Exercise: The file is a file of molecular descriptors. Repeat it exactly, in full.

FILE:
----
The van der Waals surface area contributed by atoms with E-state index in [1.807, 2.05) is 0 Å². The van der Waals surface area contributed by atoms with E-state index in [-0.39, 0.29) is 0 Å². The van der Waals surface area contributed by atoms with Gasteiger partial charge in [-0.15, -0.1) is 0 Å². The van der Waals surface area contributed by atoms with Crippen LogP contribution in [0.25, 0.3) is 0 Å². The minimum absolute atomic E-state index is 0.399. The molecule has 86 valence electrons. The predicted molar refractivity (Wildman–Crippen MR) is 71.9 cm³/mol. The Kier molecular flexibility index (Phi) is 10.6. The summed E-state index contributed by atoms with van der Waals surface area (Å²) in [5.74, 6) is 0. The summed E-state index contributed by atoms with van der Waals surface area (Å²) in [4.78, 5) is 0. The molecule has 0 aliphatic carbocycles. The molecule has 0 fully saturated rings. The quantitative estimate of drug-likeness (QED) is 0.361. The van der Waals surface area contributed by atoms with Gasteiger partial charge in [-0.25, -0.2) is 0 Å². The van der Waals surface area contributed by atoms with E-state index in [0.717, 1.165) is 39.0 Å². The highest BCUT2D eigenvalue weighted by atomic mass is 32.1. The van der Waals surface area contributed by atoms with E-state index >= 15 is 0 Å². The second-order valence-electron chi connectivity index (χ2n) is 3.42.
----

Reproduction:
The van der Waals surface area contributed by atoms with E-state index in [1.807, 2.05) is 0 Å². The van der Waals surface area contributed by atoms with E-state index in [-0.39, 0.29) is 0 Å². The van der Waals surface area contributed by atoms with Gasteiger partial charge in [-0.15, -0.1) is 0 Å². The van der Waals surface area contributed by atoms with Crippen LogP contribution in [0.25, 0.3) is 0 Å². The minimum absolute atomic E-state index is 0.399. The molecule has 86 valence electrons. The predicted molar refractivity (Wildman–Crippen MR) is 71.9 cm³/mol. The Kier molecular flexibility index (Phi) is 10.6. The summed E-state index contributed by atoms with van der Waals surface area (Å²) in [5.74, 6) is 0. The summed E-state index contributed by atoms with van der Waals surface area (Å²) in [4.78, 5) is 0. The molecule has 0 aliphatic carbocycles. The molecule has 0 fully saturated rings. The quantitative estimate of drug-likeness (QED) is 0.361. The van der Waals surface area contributed by atoms with Gasteiger partial charge in [-0.25, -0.2) is 0 Å². The van der Waals surface area contributed by atoms with E-state index in [0.717, 1.165) is 39.0 Å². The highest BCUT2D eigenvalue weighted by atomic mass is 32.1. The van der Waals surface area contributed by atoms with E-state index >= 15 is 0 Å². The second-order valence-electron chi connectivity index (χ2n) is 3.42.